Retargeting ads on Facebook can cost as little as $1.35 per click. This is done with a Facebook pixel, which is also code that you place on your website. It helps you track conversions from Facebook ads, optimize ads based on collected data, build targeted audiences for future ads and remarket to qualified leads.
Retargeting has been robust for advertisers on Facebook, as the ad platform AdRoll saw a 31% year-over-year increase in spending.
On average, individuals spend 20-40 minutes a day on Facebook and visit the social network 14 times per day, according to WordStream. The online advertising company's recent benchmark data says that “the click-through rate on Facebook ads compared to traditional display ads can be as much as double, meaning the likelihood of bringing clients back to your site is much higher than other ad types.” See, “Facebook Ad Benchmarks for Your Industry.”
You can use Facebook pixel tracking to collect data when someone lands on a page on your website, when someone uses the search function to look for something on your site, or when someone completes a registration form on your site, such as for a newsletter subscription.
“As you work hard to build a name for yourself within your industry, you need as many loyal consumers as you can find,” says Wisconsin Media. “Rather than giving up on the ones that didn't find what they were looking for the first time, retargeting allows you to reach out to them again and again until they find just what they want.
Benefits of retargeting include:
- Higher engagement rates (400% increase in click-through rates on retargeted ads, according to Marketo).
- Lower costs (40% to 70% lower cost per acquisition).
- Loyal customers rather than lost visitors.
- Recapturing of lost leads.
Setting Up a Retargeting Campaign
Attorneys can retarget visitors:
- Based upon a person visiting any page on your website.
- Based on visiting a certain page such as a contact form or a particular blog post. For example, a visitor to a particular bio page can be shown ads that illustrate that particular practice.
- Even based on not visiting a certain page, like a page of industries served.
Attorneys can choose how they would like to store the cookie in a visitor's computer, up to 180 days. For example, if you have a service that requires individuals to register after 30 days, you can adjust the cookie duration to 60 days so that visitors are retargeted if they forget to renew directly after 30 days.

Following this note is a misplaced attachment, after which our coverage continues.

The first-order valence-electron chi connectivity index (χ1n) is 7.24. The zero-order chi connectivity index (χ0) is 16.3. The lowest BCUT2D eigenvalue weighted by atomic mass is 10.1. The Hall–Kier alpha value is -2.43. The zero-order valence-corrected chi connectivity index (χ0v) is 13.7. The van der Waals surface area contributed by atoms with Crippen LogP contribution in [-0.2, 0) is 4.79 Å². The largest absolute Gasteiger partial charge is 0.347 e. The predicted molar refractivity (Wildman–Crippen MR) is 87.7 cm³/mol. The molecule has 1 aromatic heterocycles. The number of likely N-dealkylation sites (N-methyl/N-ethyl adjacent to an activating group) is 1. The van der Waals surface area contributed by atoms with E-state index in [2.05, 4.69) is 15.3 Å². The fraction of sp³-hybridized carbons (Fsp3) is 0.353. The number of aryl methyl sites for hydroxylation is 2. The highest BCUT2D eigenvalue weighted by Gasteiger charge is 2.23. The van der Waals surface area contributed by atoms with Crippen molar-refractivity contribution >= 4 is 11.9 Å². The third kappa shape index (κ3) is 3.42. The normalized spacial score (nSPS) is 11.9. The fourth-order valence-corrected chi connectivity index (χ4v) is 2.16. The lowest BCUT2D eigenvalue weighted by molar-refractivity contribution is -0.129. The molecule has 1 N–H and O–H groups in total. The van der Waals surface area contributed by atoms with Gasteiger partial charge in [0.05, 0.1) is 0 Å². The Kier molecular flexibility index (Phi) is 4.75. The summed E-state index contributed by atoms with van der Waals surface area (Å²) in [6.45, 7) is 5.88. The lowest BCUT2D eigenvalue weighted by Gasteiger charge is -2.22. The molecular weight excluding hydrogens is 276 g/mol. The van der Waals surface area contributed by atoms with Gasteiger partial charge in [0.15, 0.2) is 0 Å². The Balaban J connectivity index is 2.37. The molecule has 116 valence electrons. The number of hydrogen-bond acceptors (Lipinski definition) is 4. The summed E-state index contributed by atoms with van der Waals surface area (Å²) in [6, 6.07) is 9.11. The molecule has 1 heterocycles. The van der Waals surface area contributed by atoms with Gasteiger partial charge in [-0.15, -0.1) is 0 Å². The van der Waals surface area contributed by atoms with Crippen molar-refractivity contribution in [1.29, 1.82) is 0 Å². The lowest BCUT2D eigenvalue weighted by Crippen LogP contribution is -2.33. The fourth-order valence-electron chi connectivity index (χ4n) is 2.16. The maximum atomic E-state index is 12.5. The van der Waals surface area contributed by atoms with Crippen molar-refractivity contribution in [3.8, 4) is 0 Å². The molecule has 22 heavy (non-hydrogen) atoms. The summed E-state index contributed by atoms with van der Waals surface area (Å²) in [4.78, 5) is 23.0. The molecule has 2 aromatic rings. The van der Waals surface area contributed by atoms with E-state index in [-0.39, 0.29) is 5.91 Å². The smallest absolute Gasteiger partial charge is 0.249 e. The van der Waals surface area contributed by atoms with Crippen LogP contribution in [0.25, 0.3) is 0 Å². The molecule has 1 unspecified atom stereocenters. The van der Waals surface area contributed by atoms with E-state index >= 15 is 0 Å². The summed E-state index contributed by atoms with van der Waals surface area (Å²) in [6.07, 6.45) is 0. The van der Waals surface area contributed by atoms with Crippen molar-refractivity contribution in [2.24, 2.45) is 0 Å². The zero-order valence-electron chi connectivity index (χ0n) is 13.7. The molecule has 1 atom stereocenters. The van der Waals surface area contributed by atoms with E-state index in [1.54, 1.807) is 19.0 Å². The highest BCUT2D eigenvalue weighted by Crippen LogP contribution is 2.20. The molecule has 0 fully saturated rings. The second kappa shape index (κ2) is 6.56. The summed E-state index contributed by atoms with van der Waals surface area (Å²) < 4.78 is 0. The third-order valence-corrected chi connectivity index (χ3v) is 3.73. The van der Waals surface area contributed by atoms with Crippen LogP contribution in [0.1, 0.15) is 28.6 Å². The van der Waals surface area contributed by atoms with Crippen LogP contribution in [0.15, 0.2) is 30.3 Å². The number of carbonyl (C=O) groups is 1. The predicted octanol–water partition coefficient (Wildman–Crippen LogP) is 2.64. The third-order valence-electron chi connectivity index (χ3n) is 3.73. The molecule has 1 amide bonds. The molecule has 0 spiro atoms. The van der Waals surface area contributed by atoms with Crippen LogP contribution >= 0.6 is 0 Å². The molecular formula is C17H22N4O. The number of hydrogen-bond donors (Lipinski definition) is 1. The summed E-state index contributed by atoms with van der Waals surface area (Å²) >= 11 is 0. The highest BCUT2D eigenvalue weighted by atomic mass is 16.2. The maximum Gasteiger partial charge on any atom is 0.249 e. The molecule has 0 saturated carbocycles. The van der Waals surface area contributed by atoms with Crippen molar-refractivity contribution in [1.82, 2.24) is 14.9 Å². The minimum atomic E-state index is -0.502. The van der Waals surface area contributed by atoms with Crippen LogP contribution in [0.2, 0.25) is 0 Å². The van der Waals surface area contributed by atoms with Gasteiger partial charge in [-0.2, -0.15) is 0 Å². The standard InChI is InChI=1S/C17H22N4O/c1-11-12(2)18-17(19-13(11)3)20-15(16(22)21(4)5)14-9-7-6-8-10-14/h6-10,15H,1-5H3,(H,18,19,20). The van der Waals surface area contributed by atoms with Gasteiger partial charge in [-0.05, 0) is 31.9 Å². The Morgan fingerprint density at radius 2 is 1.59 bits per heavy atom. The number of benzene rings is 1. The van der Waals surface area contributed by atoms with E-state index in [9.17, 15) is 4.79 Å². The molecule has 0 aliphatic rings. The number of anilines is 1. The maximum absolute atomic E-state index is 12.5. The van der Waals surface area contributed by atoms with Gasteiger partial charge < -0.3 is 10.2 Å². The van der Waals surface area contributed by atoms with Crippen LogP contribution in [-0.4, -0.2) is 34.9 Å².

Another important feature is frequency capping. You can limit displays of your retargeting to 10 times per day or put no limit at all. However, if you show your ad too often to users, it is likely that you will begin to annoy them. For example, the Kühl will appear for weeks after you visit their site.
One way to avert inundating potential clients who have converted is by implementing a burn pixel. This is a snippet of code placed on the law firm's post-transaction page. This code serves to untag people who have completed a purchase so that they do not see further ads.
Retargeting and Ethics
Retargeting, like any other advertising, must comply with the Rules of Professional Conduct. ABA Model Rule 7.1 requires that ads not be false or misleading.
Rule Rule 7.3(b) Solicitation of Clients prohibits a lawyer from soliciting professional employment by live person-to-person contact when a significant motive for the lawyer's doing so is the law firm's pecuniary gain. However, a lawyer's communication is not a solicitation if it is directed to the general public, such as through a billboard, an Internet banner advertisement, a website or a television commercial, or if it is in response to a request for information or is automatically generated in response to electronic searches.
Aviva Meridian Kaiser, the ethics counsel with the State Bar of Wisconsin, agrees that retargeting can be an effective way to increase the number of potential clients who visit a law firm's website.
It is true that more people are using ad blockers, with eMarketer projecting that by the end of this year, 30% of people that use the Internet will install and run ads. However, most news websites can detect if an ad blocker is being used, and will obscure the content until the visitor turns the ad blocker off.
“You don't propose on the first date,” says David Myers of Marketo. “You'll have to reach out to visitors on your website and bring them back with your offers, constantly engaging them and building a relationship with them. You should not push offers in your visitors face, because you know the process takes time. They will likely consult other sources, and do additional research.”
By harnessing the power of familiarity, retargeting effectively engages people in the buying process in today's digital age.
Larry Bodine is the Sr. Legal Marketing Strategist for LawLytics.com. He may be reached at [email protected] and 520-577-9759.